For swallowed poison:

  • Do NOT induce vomiting. It doesn’t reliably remove poisons from the body and can cause more harm.
  • Pick up the bottle or packet.
  • Call the Poisons Information Centre on 13 11 26 for further instructions.

For inhaled poison:

  • Move the person to fresh air quickly, if it’s safe to do so.
  • Open doors and windows wide, if it’s safe to do so.
  • Call the Poisons Information Centre on 13 11 26.

For skin exposure to poison:

  • Remove any affected clothes.
  • Don’t touch the chemical or exposed area yourself.
  • Flood the skin with cool running water for 15 minutes, then wash with soap and water.
  • Call the Poisons Information Centre on 13 11 26.

For eye exposure to poison:

  • Hold eyelids open and flood with tap water from a cup, jug or from a slowly running tap for 10–15 minutes.
  • Call the Poisons Information Centre on 13 11 26.

How is poisoning diagnosed?

A doctor will need to work out how harmful the poison is and manage it accordingly.

They may ask you:

  • what substance the person was exposed to, and how much (you may need to refer to the bottle or packet)
  • when and how they were exposed (mouth, airways or skin contact)
  • what symptoms the person has

They may do blood tests to confirm or rule out common substances such as paracetamol.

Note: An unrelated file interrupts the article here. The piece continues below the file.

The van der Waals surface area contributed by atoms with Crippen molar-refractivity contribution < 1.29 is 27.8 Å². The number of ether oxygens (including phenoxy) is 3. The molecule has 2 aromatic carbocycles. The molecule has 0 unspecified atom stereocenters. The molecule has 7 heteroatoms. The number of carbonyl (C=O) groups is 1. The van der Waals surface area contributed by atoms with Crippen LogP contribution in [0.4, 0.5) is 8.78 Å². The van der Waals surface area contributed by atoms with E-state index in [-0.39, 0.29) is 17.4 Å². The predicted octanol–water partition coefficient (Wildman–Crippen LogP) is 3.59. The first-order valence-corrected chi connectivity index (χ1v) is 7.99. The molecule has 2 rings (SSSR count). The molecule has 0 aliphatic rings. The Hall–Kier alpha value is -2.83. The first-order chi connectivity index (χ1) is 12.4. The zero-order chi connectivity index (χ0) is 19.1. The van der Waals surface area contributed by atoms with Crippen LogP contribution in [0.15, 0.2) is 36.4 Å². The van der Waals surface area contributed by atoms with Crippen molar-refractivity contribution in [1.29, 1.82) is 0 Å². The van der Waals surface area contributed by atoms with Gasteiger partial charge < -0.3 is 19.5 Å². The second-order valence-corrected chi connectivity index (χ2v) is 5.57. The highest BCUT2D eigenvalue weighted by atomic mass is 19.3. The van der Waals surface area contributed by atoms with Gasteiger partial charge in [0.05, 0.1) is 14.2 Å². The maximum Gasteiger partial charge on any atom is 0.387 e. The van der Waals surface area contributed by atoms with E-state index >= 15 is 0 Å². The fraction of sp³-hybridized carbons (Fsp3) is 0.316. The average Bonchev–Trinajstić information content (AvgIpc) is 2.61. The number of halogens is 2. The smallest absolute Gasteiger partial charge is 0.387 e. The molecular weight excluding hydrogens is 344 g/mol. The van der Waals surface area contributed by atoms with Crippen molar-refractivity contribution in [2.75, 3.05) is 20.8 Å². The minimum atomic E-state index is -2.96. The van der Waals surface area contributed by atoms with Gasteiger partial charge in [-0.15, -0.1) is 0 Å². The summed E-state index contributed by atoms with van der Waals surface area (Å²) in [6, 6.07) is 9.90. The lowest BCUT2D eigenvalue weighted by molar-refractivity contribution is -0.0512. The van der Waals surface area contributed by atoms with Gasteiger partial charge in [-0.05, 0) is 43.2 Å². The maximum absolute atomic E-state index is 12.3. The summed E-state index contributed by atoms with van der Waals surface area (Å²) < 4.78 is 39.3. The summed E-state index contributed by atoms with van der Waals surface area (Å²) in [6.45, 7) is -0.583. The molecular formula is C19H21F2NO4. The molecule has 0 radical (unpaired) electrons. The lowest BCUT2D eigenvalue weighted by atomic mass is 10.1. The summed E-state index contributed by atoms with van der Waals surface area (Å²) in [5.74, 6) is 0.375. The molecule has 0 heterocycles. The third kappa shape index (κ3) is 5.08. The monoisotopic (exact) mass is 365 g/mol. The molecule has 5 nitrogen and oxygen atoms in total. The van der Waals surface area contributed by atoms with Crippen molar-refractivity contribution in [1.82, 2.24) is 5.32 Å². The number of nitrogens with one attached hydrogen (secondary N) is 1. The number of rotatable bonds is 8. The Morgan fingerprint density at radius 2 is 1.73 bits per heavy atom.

How is poisoning treated?

If the person is admitted to hospital, staff will check their airway, breathing, blood pressure and heart rate and try to keep them in a conscious state. They will treat any symptoms and try to remove or counteract the poison.

If the substance is known, the doctor may prescribe an antidote. There are many different kinds of antidotes, depending on the specific poison. Don’t rely on antidote charts online or in books, or advice from friends and relatives, since their information may be out of date. The Poisons Information Centre will provide the most up-to-date treatment advice.

In cases where the poisoning was intentional (such as a drug overdose), the person may be referred to mental health services for extra support.

How can I help prevent poisoning?

Inside the house:

  • Keep alcohol, cleaning products and other dangerous substances in childproof locked cupboards, 1.5m above ground level.
  • Keep spare batteries and devices with batteries, like toys and remote controls, 1.5m above ground level.